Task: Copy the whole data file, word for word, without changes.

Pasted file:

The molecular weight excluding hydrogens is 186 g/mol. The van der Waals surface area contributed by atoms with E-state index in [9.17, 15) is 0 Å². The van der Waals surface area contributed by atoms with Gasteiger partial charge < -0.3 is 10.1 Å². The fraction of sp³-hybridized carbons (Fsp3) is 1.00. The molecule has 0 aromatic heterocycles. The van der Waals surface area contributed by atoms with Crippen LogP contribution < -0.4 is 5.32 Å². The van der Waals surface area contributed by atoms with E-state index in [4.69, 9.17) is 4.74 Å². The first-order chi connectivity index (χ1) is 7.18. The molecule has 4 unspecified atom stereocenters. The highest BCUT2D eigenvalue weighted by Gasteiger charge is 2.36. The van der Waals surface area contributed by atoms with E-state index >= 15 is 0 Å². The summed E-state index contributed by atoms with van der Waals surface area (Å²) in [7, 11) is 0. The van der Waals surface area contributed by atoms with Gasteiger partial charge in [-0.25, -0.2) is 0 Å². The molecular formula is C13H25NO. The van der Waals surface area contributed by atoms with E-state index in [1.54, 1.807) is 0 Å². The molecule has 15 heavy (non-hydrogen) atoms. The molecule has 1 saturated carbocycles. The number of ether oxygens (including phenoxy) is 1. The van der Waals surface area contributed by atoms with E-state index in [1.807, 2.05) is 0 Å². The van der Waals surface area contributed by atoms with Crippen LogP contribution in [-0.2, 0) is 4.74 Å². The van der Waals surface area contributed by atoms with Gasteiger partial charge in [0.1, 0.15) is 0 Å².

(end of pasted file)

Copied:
The molecular weight excluding hydrogens is 186 g/mol. The van der Waals surface area contributed by atoms with E-state index in [9.17, 15) is 0 Å². The van der Waals surface area contributed by atoms with Gasteiger partial charge < -0.3 is 10.1 Å². The fraction of sp³-hybridized carbons (Fsp3) is 1.00. The molecule has 0 aromatic heterocycles. The van der Waals surface area contributed by atoms with Crippen LogP contribution < -0.4 is 5.32 Å². The van der Waals surface area contributed by atoms with E-state index in [4.69, 9.17) is 4.74 Å². The first-order chi connectivity index (χ1) is 7.18. The molecule has 4 unspecified atom stereocenters. The highest BCUT2D eigenvalue weighted by Gasteiger charge is 2.36. The van der Waals surface area contributed by atoms with E-state index >= 15 is 0 Å². The summed E-state index contributed by atoms with van der Waals surface area (Å²) in [7, 11) is 0. The van der Waals surface area contributed by atoms with Gasteiger partial charge in [-0.25, -0.2) is 0 Å². The molecular formula is C13H25NO. The van der Waals surface area contributed by atoms with E-state index in [1.54, 1.807) is 0 Å². The molecule has 15 heavy (non-hydrogen) atoms. The molecule has 1 saturated carbocycles. The number of ether oxygens (including phenoxy) is 1. The van der Waals surface area contributed by atoms with E-state index in [1.807, 2.05) is 0 Å². The van der Waals surface area contributed by atoms with Crippen LogP contribution in [-0.2, 0) is 4.74 Å². The van der Waals surface area contributed by atoms with Gasteiger partial charge in [0.1, 0.15) is 0 Å².